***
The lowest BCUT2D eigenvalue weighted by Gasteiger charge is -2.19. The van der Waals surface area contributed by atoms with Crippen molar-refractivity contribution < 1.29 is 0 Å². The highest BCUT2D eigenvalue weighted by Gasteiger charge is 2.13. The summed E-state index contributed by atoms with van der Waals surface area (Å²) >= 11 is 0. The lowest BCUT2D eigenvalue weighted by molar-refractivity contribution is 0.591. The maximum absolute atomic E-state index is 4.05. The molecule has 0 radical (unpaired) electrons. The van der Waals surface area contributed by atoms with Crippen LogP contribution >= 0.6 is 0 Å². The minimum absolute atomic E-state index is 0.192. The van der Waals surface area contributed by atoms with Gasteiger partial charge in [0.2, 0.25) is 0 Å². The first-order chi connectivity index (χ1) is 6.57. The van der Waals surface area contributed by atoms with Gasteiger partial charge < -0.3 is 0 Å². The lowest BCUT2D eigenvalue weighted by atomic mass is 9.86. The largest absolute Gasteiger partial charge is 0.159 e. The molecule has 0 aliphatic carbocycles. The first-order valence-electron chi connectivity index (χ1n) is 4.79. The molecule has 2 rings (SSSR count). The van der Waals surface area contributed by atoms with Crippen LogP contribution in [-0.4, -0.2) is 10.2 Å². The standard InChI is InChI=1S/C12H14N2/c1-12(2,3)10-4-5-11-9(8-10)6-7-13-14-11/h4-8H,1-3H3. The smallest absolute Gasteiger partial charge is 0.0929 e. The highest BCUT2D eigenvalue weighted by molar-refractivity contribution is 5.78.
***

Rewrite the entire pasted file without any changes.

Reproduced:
The lowest BCUT2D eigenvalue weighted by Gasteiger charge is -2.19. The van der Waals surface area contributed by atoms with Crippen molar-refractivity contribution < 1.29 is 0 Å². The highest BCUT2D eigenvalue weighted by Gasteiger charge is 2.13. The summed E-state index contributed by atoms with van der Waals surface area (Å²) >= 11 is 0. The lowest BCUT2D eigenvalue weighted by molar-refractivity contribution is 0.591. The maximum absolute atomic E-state index is 4.05. The molecule has 0 radical (unpaired) electrons. The van der Waals surface area contributed by atoms with Crippen LogP contribution >= 0.6 is 0 Å². The minimum absolute atomic E-state index is 0.192. The van der Waals surface area contributed by atoms with Gasteiger partial charge in [0.2, 0.25) is 0 Å². The first-order chi connectivity index (χ1) is 6.57. The van der Waals surface area contributed by atoms with Gasteiger partial charge < -0.3 is 0 Å². The lowest BCUT2D eigenvalue weighted by atomic mass is 9.86. The largest absolute Gasteiger partial charge is 0.159 e. The molecule has 0 aliphatic carbocycles. The first-order valence-electron chi connectivity index (χ1n) is 4.79. The molecule has 2 rings (SSSR count). The van der Waals surface area contributed by atoms with Crippen LogP contribution in [-0.4, -0.2) is 10.2 Å². The standard InChI is InChI=1S/C12H14N2/c1-12(2,3)10-4-5-11-9(8-10)6-7-13-14-11/h4-8H,1-3H3. The smallest absolute Gasteiger partial charge is 0.0929 e. The highest BCUT2D eigenvalue weighted by molar-refractivity contribution is 5.78.